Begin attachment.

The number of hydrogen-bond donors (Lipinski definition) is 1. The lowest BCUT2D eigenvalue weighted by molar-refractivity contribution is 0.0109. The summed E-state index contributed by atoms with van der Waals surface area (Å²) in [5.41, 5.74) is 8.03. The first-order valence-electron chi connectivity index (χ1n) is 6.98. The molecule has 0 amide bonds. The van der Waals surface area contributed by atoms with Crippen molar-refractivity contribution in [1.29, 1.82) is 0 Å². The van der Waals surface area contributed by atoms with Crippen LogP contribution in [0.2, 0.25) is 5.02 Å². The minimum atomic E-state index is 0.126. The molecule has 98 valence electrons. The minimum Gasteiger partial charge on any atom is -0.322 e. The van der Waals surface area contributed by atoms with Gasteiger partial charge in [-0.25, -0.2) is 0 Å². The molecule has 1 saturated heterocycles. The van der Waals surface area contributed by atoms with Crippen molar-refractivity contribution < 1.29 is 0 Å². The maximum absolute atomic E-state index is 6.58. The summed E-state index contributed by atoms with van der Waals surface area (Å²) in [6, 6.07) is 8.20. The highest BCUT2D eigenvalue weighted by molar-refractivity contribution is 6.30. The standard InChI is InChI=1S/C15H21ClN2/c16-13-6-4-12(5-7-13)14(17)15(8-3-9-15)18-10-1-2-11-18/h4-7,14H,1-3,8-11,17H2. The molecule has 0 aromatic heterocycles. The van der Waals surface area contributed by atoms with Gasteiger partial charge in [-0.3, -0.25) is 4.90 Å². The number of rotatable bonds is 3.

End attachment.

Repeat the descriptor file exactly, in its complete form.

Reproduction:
The number of hydrogen-bond donors (Lipinski definition) is 1. The lowest BCUT2D eigenvalue weighted by molar-refractivity contribution is 0.0109. The summed E-state index contributed by atoms with van der Waals surface area (Å²) in [5.41, 5.74) is 8.03. The first-order valence-electron chi connectivity index (χ1n) is 6.98. The molecule has 0 amide bonds. The van der Waals surface area contributed by atoms with Crippen molar-refractivity contribution in [1.29, 1.82) is 0 Å². The van der Waals surface area contributed by atoms with Crippen LogP contribution in [0.2, 0.25) is 5.02 Å². The minimum atomic E-state index is 0.126. The molecule has 98 valence electrons. The minimum Gasteiger partial charge on any atom is -0.322 e. The van der Waals surface area contributed by atoms with Gasteiger partial charge in [-0.25, -0.2) is 0 Å². The molecule has 1 saturated heterocycles. The van der Waals surface area contributed by atoms with Crippen molar-refractivity contribution < 1.29 is 0 Å². The maximum absolute atomic E-state index is 6.58. The summed E-state index contributed by atoms with van der Waals surface area (Å²) in [6, 6.07) is 8.20. The highest BCUT2D eigenvalue weighted by molar-refractivity contribution is 6.30. The standard InChI is InChI=1S/C15H21ClN2/c16-13-6-4-12(5-7-13)14(17)15(8-3-9-15)18-10-1-2-11-18/h4-7,14H,1-3,8-11,17H2. The molecule has 0 aromatic heterocycles. The van der Waals surface area contributed by atoms with Gasteiger partial charge in [-0.3, -0.25) is 4.90 Å². The number of rotatable bonds is 3.